At their recent Jamaican-themed party in Berlin, the south London rapper Roots Manuva, who has long worked alongside the label, performed live. "We look at how the artist fits in with our brand. And we're big fans of Roots Manuva's music," says Lindahl. Puma are also big supporters of African music, alongside many of the African national football teams. At the time of the 2006 World Cup, they put together a mix of African artists for sale at their world-wide stores. More recently, they have launched a collaboration with the Africa Express project, which provides a shared platform for African and Western artists. A compilation album, Africa Express Presents... , with stars such as Björk, Damon Albarn, Franz Ferdinand and V V Brown nominating favourite African songs, is going on sale in Puma stores across Europe. "Flea of the Red Hot Chili Peppers chose a Femi Kuti track, for example, so we are hoping that Flea's fans will bring more people to Femi Kuti's music," explains Lindahl. "We look at where we feel we can help, that's why we started work with Africa Express."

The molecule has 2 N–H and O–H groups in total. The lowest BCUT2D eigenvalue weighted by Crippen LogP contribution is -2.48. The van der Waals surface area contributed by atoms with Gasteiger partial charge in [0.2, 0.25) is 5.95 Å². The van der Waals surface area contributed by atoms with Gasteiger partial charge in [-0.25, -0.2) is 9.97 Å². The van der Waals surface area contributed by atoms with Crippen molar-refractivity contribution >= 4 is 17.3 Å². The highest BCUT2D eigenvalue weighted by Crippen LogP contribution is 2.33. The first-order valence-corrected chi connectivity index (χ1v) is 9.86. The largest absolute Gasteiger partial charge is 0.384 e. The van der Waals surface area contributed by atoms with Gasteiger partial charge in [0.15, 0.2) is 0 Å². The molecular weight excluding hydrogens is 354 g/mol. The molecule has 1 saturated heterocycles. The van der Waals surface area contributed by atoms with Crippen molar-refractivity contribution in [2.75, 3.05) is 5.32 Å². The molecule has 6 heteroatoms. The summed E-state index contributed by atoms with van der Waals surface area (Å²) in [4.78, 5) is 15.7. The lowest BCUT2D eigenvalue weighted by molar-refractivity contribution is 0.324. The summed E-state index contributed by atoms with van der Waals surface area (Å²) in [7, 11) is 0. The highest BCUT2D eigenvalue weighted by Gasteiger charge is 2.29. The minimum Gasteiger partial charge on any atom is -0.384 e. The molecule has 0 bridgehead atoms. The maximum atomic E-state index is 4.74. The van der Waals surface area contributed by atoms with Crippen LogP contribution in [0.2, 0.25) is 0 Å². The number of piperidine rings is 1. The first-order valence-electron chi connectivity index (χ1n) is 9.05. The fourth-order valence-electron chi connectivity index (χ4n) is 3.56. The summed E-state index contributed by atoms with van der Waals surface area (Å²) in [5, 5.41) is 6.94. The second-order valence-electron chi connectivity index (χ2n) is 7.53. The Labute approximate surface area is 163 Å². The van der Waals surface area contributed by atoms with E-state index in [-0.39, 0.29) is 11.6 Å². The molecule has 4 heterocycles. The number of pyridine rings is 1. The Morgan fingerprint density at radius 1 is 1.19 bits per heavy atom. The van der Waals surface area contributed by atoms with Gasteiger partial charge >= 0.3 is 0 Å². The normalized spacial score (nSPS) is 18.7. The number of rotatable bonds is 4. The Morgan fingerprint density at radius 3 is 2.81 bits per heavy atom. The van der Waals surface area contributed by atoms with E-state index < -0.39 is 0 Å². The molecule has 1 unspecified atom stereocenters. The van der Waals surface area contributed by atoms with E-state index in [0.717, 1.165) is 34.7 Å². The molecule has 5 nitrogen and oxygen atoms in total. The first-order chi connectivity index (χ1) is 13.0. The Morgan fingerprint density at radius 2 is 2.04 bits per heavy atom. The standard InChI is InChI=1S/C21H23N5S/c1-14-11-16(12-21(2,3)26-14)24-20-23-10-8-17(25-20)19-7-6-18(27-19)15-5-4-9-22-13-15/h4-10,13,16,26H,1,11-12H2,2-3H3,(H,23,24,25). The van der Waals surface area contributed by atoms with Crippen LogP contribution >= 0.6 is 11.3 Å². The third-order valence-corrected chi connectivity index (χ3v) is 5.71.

For brand new artists signed to independent labels that don't have the finances, teaming up with a fashion brand that already has thousands, or millions of followers, could be crucial. Gary Davies, managing director of Good Groove, an independent label distributed by Universal, to which Alex Roots is signed, explains: "You've got to think about everything. Gone are the days where your song goes on the radio and you say, 'yippee, I've sold loads of albums'. For an independent label such as ours, traditional forms of advertising are very expensive – you've got to look for other forms of marketing. We can do things with Claire's you can't do with traditional music outlets, like selling sunglasses with the CDs. With an artist like Alex, she'll have a wide-ranging appeal with a wide-ranging demographic. For months Claire's have played Alex's music across the stores – every hour a song of hers is being played.